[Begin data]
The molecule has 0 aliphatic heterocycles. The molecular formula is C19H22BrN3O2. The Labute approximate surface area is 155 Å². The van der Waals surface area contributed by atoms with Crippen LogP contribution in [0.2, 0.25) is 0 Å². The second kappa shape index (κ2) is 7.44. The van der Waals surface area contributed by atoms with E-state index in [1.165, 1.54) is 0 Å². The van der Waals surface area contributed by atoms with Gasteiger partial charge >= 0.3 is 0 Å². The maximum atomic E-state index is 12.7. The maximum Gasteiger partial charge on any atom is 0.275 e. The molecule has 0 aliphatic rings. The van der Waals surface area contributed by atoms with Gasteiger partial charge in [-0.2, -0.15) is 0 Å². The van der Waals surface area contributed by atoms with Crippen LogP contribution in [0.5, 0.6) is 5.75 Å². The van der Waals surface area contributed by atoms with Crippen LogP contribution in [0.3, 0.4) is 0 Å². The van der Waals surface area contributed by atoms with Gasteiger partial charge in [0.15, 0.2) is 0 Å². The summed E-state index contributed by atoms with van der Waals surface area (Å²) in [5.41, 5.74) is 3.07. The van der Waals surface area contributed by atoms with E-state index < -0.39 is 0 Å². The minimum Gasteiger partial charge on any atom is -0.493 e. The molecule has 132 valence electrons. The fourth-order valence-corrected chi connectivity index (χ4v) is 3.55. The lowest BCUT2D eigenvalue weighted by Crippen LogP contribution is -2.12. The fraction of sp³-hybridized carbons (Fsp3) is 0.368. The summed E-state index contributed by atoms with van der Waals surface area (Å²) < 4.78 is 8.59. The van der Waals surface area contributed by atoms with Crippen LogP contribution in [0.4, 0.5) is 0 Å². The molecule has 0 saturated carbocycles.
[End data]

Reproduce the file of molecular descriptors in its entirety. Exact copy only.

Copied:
The molecule has 0 aliphatic heterocycles. The molecular formula is C19H22BrN3O2. The Labute approximate surface area is 155 Å². The van der Waals surface area contributed by atoms with Crippen LogP contribution in [0.2, 0.25) is 0 Å². The second kappa shape index (κ2) is 7.44. The van der Waals surface area contributed by atoms with E-state index in [1.165, 1.54) is 0 Å². The van der Waals surface area contributed by atoms with Gasteiger partial charge >= 0.3 is 0 Å². The maximum atomic E-state index is 12.7. The maximum Gasteiger partial charge on any atom is 0.275 e. The molecule has 0 aliphatic rings. The van der Waals surface area contributed by atoms with Gasteiger partial charge in [-0.2, -0.15) is 0 Å². The van der Waals surface area contributed by atoms with Crippen LogP contribution in [0.5, 0.6) is 5.75 Å². The van der Waals surface area contributed by atoms with Crippen LogP contribution in [0.3, 0.4) is 0 Å². The van der Waals surface area contributed by atoms with Gasteiger partial charge in [0.15, 0.2) is 0 Å². The summed E-state index contributed by atoms with van der Waals surface area (Å²) in [5.41, 5.74) is 3.07. The van der Waals surface area contributed by atoms with E-state index < -0.39 is 0 Å². The minimum Gasteiger partial charge on any atom is -0.493 e. The molecule has 132 valence electrons. The fourth-order valence-corrected chi connectivity index (χ4v) is 3.55. The lowest BCUT2D eigenvalue weighted by Crippen LogP contribution is -2.12. The fraction of sp³-hybridized carbons (Fsp3) is 0.368. The summed E-state index contributed by atoms with van der Waals surface area (Å²) < 4.78 is 8.59. The van der Waals surface area contributed by atoms with Crippen LogP contribution in [0.4, 0.5) is 0 Å². The molecule has 0 saturated carbocycles.